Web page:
6. If this is such a big deal, so obvious, why haven't we had Bible translations that translate the name of God as Yahweh? Answer: follow the money. Bible publishers want to make money and making such a widespread change in the way the OT is translated would mean loss of profit because it would be too much of a departure from KJV tradition. It's about money. Always is. Bibles are the most profitable product for publishers. The Bible remains the top seller in America. Above all, publishers want to make money on their new translations. It's not about accuracy but adding up currency.

7. Isn't it fascinating to learn that the KJV translators had the sense to know that YHWH absolutely needed its own translation in at least four places in the OT.
Ex. 6.3 - "And I appeared unto Abraham, unto Isaac, and unto Jacob, by the name of God Almighty, but by my name JEHOVAH was I not known to them."

Psa. 83.18 - "That men may know that thou, whose name alone is JEHOVAH, art the most high over all the earth."

Is. 12.2 - "Behold, God is my salvation; I will trust, and not be afraid: for the LORD JEHOVAH is my strength and my song; he also is become my salvation."

Is. 26.4 - "Trust ye in the LORD for ever: for in the LORD JEHOVAH is everlasting strength."
Interesting, huh? In Isa. 12:2 and 26:4 they are evidently trying to get the reader to link LORD and JEHOVAH since the Hebrew text has only YHWH and not adonay. Even though that's an odd way to translate these verses, they at least recognized here that one had to alert the reader to the presence of YHWH for a proper understanding of the text.

I would argue the same for just about every occurrence of YHWH in the text. What's the difference between these five passages and all the passages in the Psalms that say, "Praise the name of Yahweh"? If you don't put the actually name of Israel's God where it belongs, you end up with a translation that makes a completely different statement than the original. When the Psalmist is translated as saying, "The Lord is our God," that statement makes no sense at all. What Lord? What Master? The whole point of saying that "Yahweh is our God" is that other nations claim that the true God has another name, another character. Psalm 105:7, "He is Yahweh our God!"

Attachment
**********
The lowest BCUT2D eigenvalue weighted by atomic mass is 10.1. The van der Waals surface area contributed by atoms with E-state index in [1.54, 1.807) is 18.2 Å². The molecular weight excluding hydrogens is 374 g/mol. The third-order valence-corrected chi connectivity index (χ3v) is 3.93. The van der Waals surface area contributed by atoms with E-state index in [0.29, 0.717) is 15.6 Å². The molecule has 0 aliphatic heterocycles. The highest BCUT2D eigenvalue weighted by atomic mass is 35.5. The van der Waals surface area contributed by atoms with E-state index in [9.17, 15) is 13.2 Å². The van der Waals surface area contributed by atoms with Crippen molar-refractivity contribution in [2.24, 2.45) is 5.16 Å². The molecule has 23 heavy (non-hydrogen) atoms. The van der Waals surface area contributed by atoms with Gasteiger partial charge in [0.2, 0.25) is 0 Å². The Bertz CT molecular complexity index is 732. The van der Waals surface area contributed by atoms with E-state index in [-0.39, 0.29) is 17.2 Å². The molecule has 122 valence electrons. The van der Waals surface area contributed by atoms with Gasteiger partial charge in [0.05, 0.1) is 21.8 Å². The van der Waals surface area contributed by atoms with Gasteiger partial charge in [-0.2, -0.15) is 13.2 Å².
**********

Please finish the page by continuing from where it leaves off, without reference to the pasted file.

8. Now here's something you may not know. The old Calvinistic Standard, the 1901 American Standard Version (ASV), is the only version to consistently translate YHWH as Jehovah throughout the entire OT. Check it out. I differ, of course, about the vocalization of Yahweh. So does almost every Bible scholar today. It's not "Jehovah," but I would take that any day over the LORD/Lord lunacy we have now. Check out the ASV sometime.

9. The fact that we don't know the precise vocalization of YHWH doesn't matter. How can this be used as an argument? Just as we say "Jesus" in English instead of the Greek "Iesous," there is no reason not to say Jehovah, Yahweh, Jahve, or something else similar. Getting the exact vocalization right is immaterial. The important thing is that we hear and see the personal, covenantal name of God in the text. From Hebrew, it seems clear that it was sometimes vocalized "yeho" or "yehu" from the names of the kings. So I don't think tonal precision to ancient Hebrew usage has any importance.

10. So what do we do with the fact that "the Jews did not pronounce the name YHWH"? When I read statements like that I ask, "Which Jews?" Too often, when these kinds of statements are made people think of the Jews living during the time of the OT. But there is very little evidence to suggest that Isrealites and later Jews living before the inter-Testamental period consistently practiced this superstition. In fact, there's lots of solid evidence to contradict such speculation. I'll get to that in part 3.

Image of the Day

Church of the Spilt Blood, St. Petersburg, Russia

Friday, September 12, 2008

Lord, Language, & Liturgy

Part 1

In our liturgy we read "Yahweh" when the Hebrew text uses the Tetragrammaton YHWH to refer to God. Most of our English translations continue to translate YHWH as LORD, distinguishing it from the Hebrew word adonay ("lord") by the use of small or large caps formatting. Actually, substituting LORD for Yahweh is not a translation at all; it's erasing one word and replacing it with another. I am convinced that this perpetuates a very unhealthy tradition and makes for a muddled reading of Scripture. The time has come to break that tradition once and for all and restore the divine covenantal name given to Israel to the public reading of Scripture.

It is better for us to read Yahweh rather than LORD in our translations, Scripture reading, and preaching for these reasons: